Posted in Blog

Social Media: Let’s Get Personal

This is going to be a VERY angry post. After my last post on mental health, I had some negative feedback on my personal Facebook page from somebody I know. We came to blows and after her comments, I had to block her.

 

People were comfortable when I was only sharing posts of me smiling, because that’s what social media’s about right?

 

Putting on a show for one another’s amusement.

 

We tell each other what we had for breakfast; we post pictures of our cute little dogs; we check in on our trips to Ikea (I actually did that yesterday haha), and the sad posts are okay as long as they’re temporary. People don’t care about our pain if it doesn’t have a sell-by-date, and I’m sorry but that’s the truth.

 

Since I’ve become sick, lost my job and become more outspoken about race, more and more people on my personal Facebook page have criticised me for “moaning” on their newsfeeds. This is regardless of balance too – I’ve shared the positive and the negative. 

 

How dare you tell me what to share about my life?

How dare you tell me what to post on my own Facebook page?

I have to scroll past your trash whenever I log onto Facebook, while I’m lying in bed crippled after a seizure or depression. Or both.

And by the way, thanks for fucking asking if I’m okay.

If you don’t like what I’m saying, scroll the fuck on bitch.

Eye Roll

Talking to a close friend about this, and taking her advice, I had to come to the decision that I’ll no longer to posting my blog to my personal Facebook page. And that’s tragic, because it appears that I’m now writing to the world and not my home. However, it protects my mental health, and it reduces stress, which will hopefully reduce seizures (by the way, my Zonisamide has been increased, I’m not fucking happy. 500mg, on top of the Keppra, AND anti-depressants???? For fuck’s sake. But of course, people on Facebook are sooooooooooooooooooooooo tired of hearing me moan about my fucking epilepsy because it hasn’t gone away yet).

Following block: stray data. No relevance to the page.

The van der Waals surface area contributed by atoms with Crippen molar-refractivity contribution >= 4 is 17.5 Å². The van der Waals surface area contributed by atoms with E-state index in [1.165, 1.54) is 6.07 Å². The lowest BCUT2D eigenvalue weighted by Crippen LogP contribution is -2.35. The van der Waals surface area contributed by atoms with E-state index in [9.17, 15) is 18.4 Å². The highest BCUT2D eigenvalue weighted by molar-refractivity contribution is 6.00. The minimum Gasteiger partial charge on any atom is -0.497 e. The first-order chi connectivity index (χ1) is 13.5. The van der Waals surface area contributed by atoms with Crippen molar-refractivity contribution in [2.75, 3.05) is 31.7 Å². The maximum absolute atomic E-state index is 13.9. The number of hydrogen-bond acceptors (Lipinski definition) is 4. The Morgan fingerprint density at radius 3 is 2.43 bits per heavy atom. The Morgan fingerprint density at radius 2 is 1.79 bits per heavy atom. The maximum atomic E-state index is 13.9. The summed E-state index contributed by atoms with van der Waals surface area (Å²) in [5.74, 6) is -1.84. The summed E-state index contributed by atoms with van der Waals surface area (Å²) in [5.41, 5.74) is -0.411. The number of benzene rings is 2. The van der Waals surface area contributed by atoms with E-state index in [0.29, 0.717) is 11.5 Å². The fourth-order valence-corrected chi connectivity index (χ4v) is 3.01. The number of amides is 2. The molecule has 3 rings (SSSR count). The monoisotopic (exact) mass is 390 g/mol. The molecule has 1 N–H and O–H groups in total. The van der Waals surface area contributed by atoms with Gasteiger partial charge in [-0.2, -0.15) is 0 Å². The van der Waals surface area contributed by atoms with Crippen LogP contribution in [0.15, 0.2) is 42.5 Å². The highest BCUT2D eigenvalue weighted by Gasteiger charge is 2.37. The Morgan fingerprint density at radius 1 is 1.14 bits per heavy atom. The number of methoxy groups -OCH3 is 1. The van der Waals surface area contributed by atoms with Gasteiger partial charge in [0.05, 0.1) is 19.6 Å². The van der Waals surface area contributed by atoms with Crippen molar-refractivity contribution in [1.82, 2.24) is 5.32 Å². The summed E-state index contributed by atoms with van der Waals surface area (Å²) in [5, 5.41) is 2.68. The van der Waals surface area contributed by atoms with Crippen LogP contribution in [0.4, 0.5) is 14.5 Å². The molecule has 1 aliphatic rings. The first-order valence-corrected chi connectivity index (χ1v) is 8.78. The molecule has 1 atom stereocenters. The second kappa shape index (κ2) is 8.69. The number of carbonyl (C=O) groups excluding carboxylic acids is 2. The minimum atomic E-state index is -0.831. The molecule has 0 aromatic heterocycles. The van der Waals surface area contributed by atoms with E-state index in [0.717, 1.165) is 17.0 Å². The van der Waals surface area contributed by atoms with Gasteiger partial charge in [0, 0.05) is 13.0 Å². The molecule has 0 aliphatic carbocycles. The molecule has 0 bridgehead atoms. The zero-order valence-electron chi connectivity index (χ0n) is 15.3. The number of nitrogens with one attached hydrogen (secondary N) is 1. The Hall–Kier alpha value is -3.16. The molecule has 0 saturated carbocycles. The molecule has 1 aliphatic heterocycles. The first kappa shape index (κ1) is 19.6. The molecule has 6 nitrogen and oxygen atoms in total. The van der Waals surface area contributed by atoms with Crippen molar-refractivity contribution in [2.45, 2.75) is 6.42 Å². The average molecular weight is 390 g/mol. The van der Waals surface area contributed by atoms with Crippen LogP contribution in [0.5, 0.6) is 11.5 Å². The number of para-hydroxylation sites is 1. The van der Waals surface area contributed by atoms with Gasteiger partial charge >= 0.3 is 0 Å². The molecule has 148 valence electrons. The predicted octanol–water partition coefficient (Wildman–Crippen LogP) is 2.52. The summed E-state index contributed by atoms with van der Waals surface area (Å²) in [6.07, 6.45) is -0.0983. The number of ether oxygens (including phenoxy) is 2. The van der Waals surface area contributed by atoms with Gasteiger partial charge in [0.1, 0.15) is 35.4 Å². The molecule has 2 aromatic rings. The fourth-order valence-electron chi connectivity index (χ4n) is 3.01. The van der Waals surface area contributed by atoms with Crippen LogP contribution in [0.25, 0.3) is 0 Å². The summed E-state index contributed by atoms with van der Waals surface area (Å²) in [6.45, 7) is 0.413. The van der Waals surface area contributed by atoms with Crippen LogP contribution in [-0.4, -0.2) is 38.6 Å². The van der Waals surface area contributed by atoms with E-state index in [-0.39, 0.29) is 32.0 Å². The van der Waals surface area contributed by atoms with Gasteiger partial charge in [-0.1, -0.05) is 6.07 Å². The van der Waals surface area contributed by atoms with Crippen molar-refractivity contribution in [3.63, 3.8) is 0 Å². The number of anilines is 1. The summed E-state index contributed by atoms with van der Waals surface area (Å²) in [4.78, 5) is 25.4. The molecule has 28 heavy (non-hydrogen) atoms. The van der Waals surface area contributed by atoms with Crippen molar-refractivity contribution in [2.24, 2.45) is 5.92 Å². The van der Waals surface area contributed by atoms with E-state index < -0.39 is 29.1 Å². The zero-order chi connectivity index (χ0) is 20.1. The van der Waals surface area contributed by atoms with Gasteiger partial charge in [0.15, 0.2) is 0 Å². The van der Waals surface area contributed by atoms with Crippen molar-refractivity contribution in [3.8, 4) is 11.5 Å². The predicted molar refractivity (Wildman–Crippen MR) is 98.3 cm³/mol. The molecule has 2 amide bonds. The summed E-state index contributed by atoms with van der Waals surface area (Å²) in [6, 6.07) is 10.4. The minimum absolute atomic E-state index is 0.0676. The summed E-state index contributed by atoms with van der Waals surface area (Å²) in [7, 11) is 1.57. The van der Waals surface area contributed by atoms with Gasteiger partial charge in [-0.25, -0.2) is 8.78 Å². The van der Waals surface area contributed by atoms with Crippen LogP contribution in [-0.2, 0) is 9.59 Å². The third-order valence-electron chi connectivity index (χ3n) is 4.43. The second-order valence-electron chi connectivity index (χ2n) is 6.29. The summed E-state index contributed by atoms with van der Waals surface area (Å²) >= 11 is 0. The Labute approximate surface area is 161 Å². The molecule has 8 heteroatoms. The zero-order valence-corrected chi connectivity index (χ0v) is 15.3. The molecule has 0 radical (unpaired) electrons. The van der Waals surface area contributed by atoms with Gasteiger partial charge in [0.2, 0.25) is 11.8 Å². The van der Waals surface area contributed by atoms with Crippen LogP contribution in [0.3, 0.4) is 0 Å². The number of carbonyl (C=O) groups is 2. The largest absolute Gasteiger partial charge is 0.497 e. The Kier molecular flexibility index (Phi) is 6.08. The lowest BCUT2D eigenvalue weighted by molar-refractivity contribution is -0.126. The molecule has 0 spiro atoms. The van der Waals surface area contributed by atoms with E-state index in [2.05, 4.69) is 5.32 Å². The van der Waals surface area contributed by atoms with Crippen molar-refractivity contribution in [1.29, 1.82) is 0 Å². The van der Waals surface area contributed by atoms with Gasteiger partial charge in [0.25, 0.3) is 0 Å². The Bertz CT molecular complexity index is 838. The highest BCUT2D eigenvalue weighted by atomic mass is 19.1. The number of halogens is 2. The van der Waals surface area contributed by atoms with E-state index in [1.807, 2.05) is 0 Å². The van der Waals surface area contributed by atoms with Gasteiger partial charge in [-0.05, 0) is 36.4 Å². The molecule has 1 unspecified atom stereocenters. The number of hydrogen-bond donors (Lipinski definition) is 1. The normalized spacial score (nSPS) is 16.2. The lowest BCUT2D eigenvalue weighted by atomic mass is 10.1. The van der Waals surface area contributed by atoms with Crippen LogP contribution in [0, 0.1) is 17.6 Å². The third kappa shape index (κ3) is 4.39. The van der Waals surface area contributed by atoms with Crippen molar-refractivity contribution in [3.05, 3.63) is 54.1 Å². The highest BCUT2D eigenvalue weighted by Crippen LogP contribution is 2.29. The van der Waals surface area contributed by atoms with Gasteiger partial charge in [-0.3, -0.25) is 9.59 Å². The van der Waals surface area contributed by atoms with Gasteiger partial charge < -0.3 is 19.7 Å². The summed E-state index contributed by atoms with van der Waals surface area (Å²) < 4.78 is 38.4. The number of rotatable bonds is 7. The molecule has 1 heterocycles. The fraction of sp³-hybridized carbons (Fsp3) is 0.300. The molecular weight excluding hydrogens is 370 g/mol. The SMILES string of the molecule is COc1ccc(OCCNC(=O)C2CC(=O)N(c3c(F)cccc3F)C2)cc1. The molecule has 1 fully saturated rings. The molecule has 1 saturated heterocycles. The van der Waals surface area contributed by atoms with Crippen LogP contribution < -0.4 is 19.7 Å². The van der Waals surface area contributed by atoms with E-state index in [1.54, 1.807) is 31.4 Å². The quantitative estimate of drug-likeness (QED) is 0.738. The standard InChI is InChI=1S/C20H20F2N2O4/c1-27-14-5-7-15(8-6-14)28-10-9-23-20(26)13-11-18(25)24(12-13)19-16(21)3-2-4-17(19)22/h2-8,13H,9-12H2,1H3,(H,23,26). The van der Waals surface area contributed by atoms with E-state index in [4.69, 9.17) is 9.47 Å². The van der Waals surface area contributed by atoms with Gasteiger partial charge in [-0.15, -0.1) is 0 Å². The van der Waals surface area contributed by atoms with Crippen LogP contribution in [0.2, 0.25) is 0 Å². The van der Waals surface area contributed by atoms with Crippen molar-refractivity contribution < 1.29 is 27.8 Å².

Every day shows me who my enemies are; I already know who cares, I need to focus on that.

Furthermore, haters is a sure sign of success – I’m pretty sure that somebody somewhere successful said that.

You Got It Dude

Thanks for reading guys, and I also want to take this time to thank you for your support.

XOXO

Author:

I’m Cece Alexandra and I have Epilepsy. Since being diagnosed, my life has changed significantly. After studying and teaching Humanities and Literature for all of my adult life, I was bullied and lost my job a month before qualifying to become an English Teacher. Once you fail the Teacher Training course in England, you cannot ever retrain; I then became too sick to work because of my Epilepsy. I am now currently studying an MSc in Mental Health Psychology with the University of Liverpool. My disability provokes me into raising awareness for invisible disabilities, which I also actively partake in with Epilepsy Action. Part of that awareness is to help fight against invisible disability discrimination - I believe that this behaviour is not cognitively unconscious; modern society is actively partaking in a hierarchy of disabilities and I believe that there is not enough psychological research to prove this. I am also clinically interested in Cultural Psychology - particularly Collectivist Culture, and wish to pursue this further in my academic career.

Leave a Reply

Fill in your details below or click an icon to log in:

WordPress.com Logo

You are commenting using your WordPress.com account. Log Out / Change )

Twitter picture

You are commenting using your Twitter account. Log Out / Change )

Facebook photo

You are commenting using your Facebook account. Log Out / Change )

Google+ photo

You are commenting using your Google+ account. Log Out / Change )

Connecting to %s